Japanese worry over Osprey safety after fatal US air crash

Japanese worry over Osprey safety after fatal US air crash

TOKYO (AP) - A fatal crash of a U.S. Marine Corps aircraft in Hawaii has renewed safety concerns in Japan, where more of the Ospreys will be deployed.

Gov. Takeshi Onaga on the southern island of Okinawa says flights of the hybrid aircraft should be suspended until the cause of the crash is found.

A tilt-rotor MV-22 Osprey caught fire after a hard landing on Sunday, killing one Marine and injuring 21 others at Bellows Air Force Station on Hawaii's main island of Oahu.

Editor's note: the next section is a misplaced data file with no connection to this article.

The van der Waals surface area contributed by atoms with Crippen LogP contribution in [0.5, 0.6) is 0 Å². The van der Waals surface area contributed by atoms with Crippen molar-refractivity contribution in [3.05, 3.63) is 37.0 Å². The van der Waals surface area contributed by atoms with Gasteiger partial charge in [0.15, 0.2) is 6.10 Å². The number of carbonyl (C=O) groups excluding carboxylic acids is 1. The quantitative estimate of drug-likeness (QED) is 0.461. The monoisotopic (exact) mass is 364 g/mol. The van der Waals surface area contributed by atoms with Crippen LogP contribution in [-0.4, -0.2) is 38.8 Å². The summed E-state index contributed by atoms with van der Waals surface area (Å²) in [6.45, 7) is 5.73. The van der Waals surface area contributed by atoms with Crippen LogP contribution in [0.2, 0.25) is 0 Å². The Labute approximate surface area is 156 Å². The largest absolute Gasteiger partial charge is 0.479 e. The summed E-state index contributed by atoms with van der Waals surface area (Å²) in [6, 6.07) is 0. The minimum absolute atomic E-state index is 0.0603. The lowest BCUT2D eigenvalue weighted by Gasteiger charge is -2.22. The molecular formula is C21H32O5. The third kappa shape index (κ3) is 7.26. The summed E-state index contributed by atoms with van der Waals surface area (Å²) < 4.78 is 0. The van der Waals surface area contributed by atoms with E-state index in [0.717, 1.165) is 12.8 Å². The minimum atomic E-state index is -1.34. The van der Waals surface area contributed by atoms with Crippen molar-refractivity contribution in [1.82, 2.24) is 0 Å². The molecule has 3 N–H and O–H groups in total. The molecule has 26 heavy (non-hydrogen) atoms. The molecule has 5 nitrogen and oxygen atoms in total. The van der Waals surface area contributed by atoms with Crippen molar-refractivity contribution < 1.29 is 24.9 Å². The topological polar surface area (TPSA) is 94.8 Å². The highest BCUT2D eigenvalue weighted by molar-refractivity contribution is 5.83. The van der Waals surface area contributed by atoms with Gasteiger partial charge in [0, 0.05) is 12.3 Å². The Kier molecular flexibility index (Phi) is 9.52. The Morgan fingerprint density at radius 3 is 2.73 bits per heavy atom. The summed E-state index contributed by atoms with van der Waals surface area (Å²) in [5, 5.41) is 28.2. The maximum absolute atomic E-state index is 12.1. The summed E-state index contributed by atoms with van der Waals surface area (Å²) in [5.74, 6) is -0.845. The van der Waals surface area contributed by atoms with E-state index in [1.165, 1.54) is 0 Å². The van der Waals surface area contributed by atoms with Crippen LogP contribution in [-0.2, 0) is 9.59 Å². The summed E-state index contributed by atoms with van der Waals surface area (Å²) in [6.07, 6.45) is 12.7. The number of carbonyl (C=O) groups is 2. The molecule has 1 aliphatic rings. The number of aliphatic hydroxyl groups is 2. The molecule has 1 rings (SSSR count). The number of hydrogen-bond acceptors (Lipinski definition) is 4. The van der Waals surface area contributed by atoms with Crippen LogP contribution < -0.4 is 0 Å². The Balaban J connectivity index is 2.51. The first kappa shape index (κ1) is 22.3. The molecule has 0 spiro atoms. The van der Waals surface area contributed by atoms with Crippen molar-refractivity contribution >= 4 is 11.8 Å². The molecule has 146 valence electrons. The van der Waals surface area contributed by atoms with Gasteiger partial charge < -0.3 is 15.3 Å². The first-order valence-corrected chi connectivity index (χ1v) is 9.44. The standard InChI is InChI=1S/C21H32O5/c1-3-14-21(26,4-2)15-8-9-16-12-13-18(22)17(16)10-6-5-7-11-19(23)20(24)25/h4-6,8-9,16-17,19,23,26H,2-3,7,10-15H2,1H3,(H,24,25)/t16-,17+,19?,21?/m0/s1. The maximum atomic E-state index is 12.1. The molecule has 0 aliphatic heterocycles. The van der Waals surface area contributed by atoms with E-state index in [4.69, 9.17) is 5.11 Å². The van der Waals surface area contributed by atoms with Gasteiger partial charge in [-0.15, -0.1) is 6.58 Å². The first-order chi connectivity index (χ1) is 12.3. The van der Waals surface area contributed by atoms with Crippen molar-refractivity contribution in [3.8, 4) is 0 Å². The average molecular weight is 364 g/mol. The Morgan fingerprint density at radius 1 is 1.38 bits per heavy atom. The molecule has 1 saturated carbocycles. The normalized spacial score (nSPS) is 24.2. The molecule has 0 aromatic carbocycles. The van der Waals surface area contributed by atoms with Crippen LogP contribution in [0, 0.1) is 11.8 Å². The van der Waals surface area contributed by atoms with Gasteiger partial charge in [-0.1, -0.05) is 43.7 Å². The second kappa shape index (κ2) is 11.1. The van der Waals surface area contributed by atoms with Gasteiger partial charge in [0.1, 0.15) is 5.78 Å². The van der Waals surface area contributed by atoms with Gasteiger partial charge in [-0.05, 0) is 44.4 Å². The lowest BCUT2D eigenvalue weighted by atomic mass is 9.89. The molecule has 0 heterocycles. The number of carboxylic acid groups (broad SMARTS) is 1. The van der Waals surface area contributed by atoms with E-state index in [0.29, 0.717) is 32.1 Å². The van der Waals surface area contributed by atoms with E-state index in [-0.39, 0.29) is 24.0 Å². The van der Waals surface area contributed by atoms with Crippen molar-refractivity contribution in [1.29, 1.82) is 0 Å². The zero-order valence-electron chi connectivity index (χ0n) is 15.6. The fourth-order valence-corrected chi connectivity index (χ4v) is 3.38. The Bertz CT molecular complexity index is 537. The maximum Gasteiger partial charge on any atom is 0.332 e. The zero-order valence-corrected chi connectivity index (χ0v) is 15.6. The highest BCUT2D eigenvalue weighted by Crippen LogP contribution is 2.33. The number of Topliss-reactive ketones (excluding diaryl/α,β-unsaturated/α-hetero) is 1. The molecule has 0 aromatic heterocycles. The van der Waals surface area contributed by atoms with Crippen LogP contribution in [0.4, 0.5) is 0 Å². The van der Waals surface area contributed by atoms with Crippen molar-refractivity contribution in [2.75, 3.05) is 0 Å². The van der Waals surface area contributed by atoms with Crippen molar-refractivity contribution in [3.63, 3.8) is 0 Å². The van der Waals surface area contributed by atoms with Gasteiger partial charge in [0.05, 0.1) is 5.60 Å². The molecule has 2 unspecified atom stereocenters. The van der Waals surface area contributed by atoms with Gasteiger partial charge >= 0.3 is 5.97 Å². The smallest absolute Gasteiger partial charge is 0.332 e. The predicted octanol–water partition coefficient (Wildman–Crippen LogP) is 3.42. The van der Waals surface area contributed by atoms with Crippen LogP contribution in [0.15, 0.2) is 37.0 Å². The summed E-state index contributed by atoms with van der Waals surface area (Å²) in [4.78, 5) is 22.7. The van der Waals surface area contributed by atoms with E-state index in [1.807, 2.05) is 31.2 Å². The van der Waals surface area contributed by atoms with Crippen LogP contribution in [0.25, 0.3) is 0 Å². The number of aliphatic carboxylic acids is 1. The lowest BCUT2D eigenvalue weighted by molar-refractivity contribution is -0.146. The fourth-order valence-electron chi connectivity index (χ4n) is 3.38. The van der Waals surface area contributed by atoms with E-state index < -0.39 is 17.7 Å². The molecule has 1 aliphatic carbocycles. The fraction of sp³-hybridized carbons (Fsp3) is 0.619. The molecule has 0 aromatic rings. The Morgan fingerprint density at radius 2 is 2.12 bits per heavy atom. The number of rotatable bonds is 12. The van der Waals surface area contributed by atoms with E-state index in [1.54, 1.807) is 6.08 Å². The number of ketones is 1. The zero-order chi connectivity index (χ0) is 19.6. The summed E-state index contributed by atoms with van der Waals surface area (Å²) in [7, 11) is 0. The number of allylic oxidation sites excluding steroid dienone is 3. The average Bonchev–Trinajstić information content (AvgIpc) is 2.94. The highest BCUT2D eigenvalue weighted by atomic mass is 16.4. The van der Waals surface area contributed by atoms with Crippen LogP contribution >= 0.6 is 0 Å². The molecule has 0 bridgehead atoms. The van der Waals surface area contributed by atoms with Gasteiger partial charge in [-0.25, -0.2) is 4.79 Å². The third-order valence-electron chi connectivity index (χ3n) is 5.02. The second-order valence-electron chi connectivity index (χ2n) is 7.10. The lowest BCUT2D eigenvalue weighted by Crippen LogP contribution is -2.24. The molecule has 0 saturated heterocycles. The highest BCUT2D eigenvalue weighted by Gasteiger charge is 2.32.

The U.S. operates 24 Ospreys on Okinawa and announced a week ago that 10 more would be deployed to a base near Tokyo beginning in 2017.

The U.S. military says the Osprey is safe but Okinawans have worried the aircraft may be prone to crashes.

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